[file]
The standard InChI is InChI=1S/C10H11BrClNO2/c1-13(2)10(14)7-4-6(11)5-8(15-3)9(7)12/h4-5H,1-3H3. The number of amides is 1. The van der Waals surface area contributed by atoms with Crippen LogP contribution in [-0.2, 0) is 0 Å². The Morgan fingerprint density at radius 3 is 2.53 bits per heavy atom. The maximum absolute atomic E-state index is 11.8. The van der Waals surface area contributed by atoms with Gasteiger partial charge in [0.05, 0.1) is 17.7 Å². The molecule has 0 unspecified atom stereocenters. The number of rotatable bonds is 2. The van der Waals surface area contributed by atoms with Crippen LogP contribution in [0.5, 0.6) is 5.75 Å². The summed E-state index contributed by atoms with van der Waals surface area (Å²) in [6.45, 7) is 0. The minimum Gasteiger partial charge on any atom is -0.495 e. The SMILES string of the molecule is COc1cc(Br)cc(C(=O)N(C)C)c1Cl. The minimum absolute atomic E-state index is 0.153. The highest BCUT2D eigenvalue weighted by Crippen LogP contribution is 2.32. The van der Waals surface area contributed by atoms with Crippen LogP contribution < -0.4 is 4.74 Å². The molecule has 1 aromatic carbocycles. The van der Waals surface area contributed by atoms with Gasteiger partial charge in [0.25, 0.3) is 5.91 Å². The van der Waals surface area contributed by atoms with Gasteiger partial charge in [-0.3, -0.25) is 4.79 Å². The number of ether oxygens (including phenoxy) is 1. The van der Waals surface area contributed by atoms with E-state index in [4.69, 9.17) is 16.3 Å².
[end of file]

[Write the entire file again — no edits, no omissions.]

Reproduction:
The standard InChI is InChI=1S/C10H11BrClNO2/c1-13(2)10(14)7-4-6(11)5-8(15-3)9(7)12/h4-5H,1-3H3. The number of amides is 1. The van der Waals surface area contributed by atoms with Crippen LogP contribution in [-0.2, 0) is 0 Å². The Morgan fingerprint density at radius 3 is 2.53 bits per heavy atom. The maximum absolute atomic E-state index is 11.8. The van der Waals surface area contributed by atoms with Gasteiger partial charge in [0.05, 0.1) is 17.7 Å². The molecule has 0 unspecified atom stereocenters. The number of rotatable bonds is 2. The van der Waals surface area contributed by atoms with Crippen LogP contribution in [0.5, 0.6) is 5.75 Å². The summed E-state index contributed by atoms with van der Waals surface area (Å²) in [6.45, 7) is 0. The minimum Gasteiger partial charge on any atom is -0.495 e. The SMILES string of the molecule is COc1cc(Br)cc(C(=O)N(C)C)c1Cl. The minimum absolute atomic E-state index is 0.153. The highest BCUT2D eigenvalue weighted by Crippen LogP contribution is 2.32. The van der Waals surface area contributed by atoms with Crippen LogP contribution < -0.4 is 4.74 Å². The molecule has 1 aromatic carbocycles. The van der Waals surface area contributed by atoms with Gasteiger partial charge in [0.25, 0.3) is 5.91 Å². The van der Waals surface area contributed by atoms with Gasteiger partial charge in [-0.3, -0.25) is 4.79 Å². The number of ether oxygens (including phenoxy) is 1. The van der Waals surface area contributed by atoms with E-state index in [4.69, 9.17) is 16.3 Å².